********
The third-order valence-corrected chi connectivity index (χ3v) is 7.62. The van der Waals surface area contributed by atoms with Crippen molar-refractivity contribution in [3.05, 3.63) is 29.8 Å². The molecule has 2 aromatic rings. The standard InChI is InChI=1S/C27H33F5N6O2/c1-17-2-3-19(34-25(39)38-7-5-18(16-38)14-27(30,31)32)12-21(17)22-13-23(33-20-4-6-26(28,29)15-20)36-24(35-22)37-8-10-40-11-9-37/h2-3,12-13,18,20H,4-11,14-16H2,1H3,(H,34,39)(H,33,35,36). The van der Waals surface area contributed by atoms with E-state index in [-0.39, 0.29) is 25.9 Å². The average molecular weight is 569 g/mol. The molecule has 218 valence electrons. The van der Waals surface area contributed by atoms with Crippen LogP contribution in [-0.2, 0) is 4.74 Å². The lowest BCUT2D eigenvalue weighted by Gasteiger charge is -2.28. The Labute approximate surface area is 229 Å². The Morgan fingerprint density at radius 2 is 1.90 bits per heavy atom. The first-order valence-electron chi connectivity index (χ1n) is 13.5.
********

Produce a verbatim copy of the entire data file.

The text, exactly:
The third-order valence-corrected chi connectivity index (χ3v) is 7.62. The van der Waals surface area contributed by atoms with Crippen molar-refractivity contribution in [3.05, 3.63) is 29.8 Å². The molecule has 2 aromatic rings. The standard InChI is InChI=1S/C27H33F5N6O2/c1-17-2-3-19(34-25(39)38-7-5-18(16-38)14-27(30,31)32)12-21(17)22-13-23(33-20-4-6-26(28,29)15-20)36-24(35-22)37-8-10-40-11-9-37/h2-3,12-13,18,20H,4-11,14-16H2,1H3,(H,34,39)(H,33,35,36). The van der Waals surface area contributed by atoms with E-state index in [-0.39, 0.29) is 25.9 Å². The average molecular weight is 569 g/mol. The molecule has 218 valence electrons. The van der Waals surface area contributed by atoms with Crippen LogP contribution in [-0.2, 0) is 4.74 Å². The lowest BCUT2D eigenvalue weighted by Gasteiger charge is -2.28. The Labute approximate surface area is 229 Å². The Morgan fingerprint density at radius 2 is 1.90 bits per heavy atom. The first-order valence-electron chi connectivity index (χ1n) is 13.5.